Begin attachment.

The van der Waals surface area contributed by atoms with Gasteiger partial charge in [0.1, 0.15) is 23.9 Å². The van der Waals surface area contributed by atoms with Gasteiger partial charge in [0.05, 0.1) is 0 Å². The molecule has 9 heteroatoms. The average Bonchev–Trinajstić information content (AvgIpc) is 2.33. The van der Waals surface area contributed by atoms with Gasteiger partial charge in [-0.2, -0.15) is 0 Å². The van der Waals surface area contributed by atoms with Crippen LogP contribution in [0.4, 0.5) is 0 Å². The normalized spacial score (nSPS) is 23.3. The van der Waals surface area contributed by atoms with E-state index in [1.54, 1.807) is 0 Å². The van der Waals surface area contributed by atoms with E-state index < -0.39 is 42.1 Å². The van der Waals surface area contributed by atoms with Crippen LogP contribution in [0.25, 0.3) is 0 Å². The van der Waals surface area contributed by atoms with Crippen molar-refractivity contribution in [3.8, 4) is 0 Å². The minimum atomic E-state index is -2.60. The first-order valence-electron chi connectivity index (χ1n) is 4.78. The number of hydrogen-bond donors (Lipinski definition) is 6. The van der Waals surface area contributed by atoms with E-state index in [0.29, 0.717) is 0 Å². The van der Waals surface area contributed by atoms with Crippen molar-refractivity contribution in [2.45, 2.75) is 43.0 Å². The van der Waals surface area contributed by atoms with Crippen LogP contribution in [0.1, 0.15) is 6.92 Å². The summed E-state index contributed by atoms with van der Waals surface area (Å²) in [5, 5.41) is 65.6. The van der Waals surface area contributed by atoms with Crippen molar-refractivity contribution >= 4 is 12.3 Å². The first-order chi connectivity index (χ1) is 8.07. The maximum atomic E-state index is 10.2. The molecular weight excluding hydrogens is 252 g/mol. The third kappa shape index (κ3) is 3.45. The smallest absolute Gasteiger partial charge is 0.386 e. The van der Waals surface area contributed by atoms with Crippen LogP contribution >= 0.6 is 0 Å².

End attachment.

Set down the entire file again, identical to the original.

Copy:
The van der Waals surface area contributed by atoms with Gasteiger partial charge in [0.1, 0.15) is 23.9 Å². The van der Waals surface area contributed by atoms with Gasteiger partial charge in [0.05, 0.1) is 0 Å². The molecule has 9 heteroatoms. The average Bonchev–Trinajstić information content (AvgIpc) is 2.33. The van der Waals surface area contributed by atoms with Gasteiger partial charge in [-0.2, -0.15) is 0 Å². The van der Waals surface area contributed by atoms with Crippen LogP contribution in [0.4, 0.5) is 0 Å². The normalized spacial score (nSPS) is 23.3. The van der Waals surface area contributed by atoms with E-state index in [1.54, 1.807) is 0 Å². The van der Waals surface area contributed by atoms with E-state index < -0.39 is 42.1 Å². The van der Waals surface area contributed by atoms with Crippen LogP contribution in [0.25, 0.3) is 0 Å². The van der Waals surface area contributed by atoms with Crippen molar-refractivity contribution in [3.8, 4) is 0 Å². The minimum atomic E-state index is -2.60. The first-order valence-electron chi connectivity index (χ1n) is 4.78. The number of hydrogen-bond donors (Lipinski definition) is 6. The van der Waals surface area contributed by atoms with E-state index in [0.29, 0.717) is 0 Å². The van der Waals surface area contributed by atoms with Crippen molar-refractivity contribution in [2.45, 2.75) is 43.0 Å². The van der Waals surface area contributed by atoms with Crippen LogP contribution in [0.1, 0.15) is 6.92 Å². The summed E-state index contributed by atoms with van der Waals surface area (Å²) in [5, 5.41) is 65.6. The van der Waals surface area contributed by atoms with Crippen molar-refractivity contribution >= 4 is 12.3 Å². The first-order chi connectivity index (χ1) is 8.07. The maximum atomic E-state index is 10.2. The molecular weight excluding hydrogens is 252 g/mol. The third kappa shape index (κ3) is 3.45. The smallest absolute Gasteiger partial charge is 0.386 e. The van der Waals surface area contributed by atoms with Crippen LogP contribution >= 0.6 is 0 Å².